Scott D. Parker
I started the week thinking I'd write about one thing. I ended the week with a cautionary tale
My son is a fan of a particular franchise. He makes videos about it, sharing them, and watching videos taken by other fans.
But he also takes a break from active fandom. For the latter part of each year through February, he doesn't devote much time to watch videos of other fans or much of anything. He sets a date for his new season to start, and he hit that mark this week.
On 1 March when he started up again, he marveled at how many more views his videos had received during his time away. He was really happy that viewership rose without him uploading new content. His subscriber list also grew.
"That's organic growth," I told him. "It's the kind of thing all creatives long for."
I asked him more questions about his videos. Turns out one seems to be a catalyst. It's an adjacent video, one not directly related to the franchise, but one that melds two franchises together. (I know I'm being vague, but he didn't want me to name drop him.)
His one, out-of-the-ordinary video actually got him more interested viewers. It also brought it viewers of that other franchise who watched, liked what they saw, and watch more of my son's videos.
In other words, his back list brought him more subscribers, more fans. Now, this year, as he makes newer videos, he'll be able to grow his fan base.
But I was struck by that one franchise-merging video. For him, that was the one of the key drivers to earn more viewers. I got to thinking how a writer might do something like that.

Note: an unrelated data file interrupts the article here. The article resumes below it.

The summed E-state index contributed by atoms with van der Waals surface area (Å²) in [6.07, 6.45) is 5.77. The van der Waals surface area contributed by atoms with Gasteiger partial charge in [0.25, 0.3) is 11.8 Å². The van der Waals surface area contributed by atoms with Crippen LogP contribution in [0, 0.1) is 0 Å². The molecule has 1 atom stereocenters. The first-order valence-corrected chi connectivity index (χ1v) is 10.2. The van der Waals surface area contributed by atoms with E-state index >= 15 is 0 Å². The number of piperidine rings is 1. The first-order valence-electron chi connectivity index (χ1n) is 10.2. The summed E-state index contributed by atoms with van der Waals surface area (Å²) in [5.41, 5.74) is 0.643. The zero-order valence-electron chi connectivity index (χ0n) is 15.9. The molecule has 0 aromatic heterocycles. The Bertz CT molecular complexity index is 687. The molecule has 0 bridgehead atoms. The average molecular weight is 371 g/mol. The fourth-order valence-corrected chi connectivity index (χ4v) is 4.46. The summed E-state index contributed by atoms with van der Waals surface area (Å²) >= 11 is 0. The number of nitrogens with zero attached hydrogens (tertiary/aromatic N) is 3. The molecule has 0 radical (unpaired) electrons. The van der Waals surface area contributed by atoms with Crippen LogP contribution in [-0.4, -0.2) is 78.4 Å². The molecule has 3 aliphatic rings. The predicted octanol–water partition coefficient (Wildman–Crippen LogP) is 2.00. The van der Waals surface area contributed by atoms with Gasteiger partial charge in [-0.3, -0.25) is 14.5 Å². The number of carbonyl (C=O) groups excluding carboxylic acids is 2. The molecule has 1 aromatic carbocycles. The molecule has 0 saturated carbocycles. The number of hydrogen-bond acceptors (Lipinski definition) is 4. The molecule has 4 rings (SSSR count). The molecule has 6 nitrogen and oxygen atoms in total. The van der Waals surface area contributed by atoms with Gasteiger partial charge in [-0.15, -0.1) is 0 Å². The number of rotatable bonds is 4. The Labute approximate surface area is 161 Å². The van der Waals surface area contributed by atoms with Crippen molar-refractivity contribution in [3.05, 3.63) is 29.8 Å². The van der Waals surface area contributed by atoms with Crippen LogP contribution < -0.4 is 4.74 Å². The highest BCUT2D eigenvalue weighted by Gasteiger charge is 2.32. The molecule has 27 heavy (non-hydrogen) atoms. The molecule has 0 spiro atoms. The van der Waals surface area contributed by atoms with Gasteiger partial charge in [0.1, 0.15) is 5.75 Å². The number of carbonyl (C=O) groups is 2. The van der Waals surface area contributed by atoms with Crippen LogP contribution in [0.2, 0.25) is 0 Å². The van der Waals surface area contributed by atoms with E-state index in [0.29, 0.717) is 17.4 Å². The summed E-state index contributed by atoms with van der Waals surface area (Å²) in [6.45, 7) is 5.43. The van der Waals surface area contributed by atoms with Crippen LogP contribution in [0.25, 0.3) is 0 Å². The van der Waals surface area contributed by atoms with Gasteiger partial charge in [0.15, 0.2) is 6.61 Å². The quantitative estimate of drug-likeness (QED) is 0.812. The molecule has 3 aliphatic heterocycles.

I'm still thinking, but the possibilities are exciting and nearly endless.
Oh, and I can't help but wonder if he's onto something in taking a break from a beloved franchise. His excitement built up until his new season started, making it all the more sweeter.
I'm thinking the vast majority of us writers--both traditionally published and independents--do not make our money solely from our writing. For those of us in this group, we have day jobs that serve as the primary means of our income, leaving the book business as a side hustle.
That's where I am. I love the book business, but for me, it's the second thing I do. By day, I have a job.
And, after this week, I still do.
Every company goes through a reorganization from time to time, and my company's doing it now. Well, just my team. I am incredibly blessed and fortunate to have maintained my position. I've been on the other side before and it ain't pretty. Most recently, in October 2017, was without a job. I thought I'd get tons of writing done with all the free time because, really, how much time could looking for a job take?
All of it. Looking for a job is a full-time job. Not only that, but it drains the mental energy, too.
Some of that dread seeped into my mind this week before I was told I would stay. It naturally got me to thinking about the side hustle. At the present time, it's not a lot of money. I get nearly all my joy in the writing of the tales. The icing on the cake is where others read them. But I really do enjoy readers who read and share my books.
I have lots of ideas about improving my discoverability, but up to now, I've not acted on them. After this week, and after the example of my son's franchise, maybe it's time to start.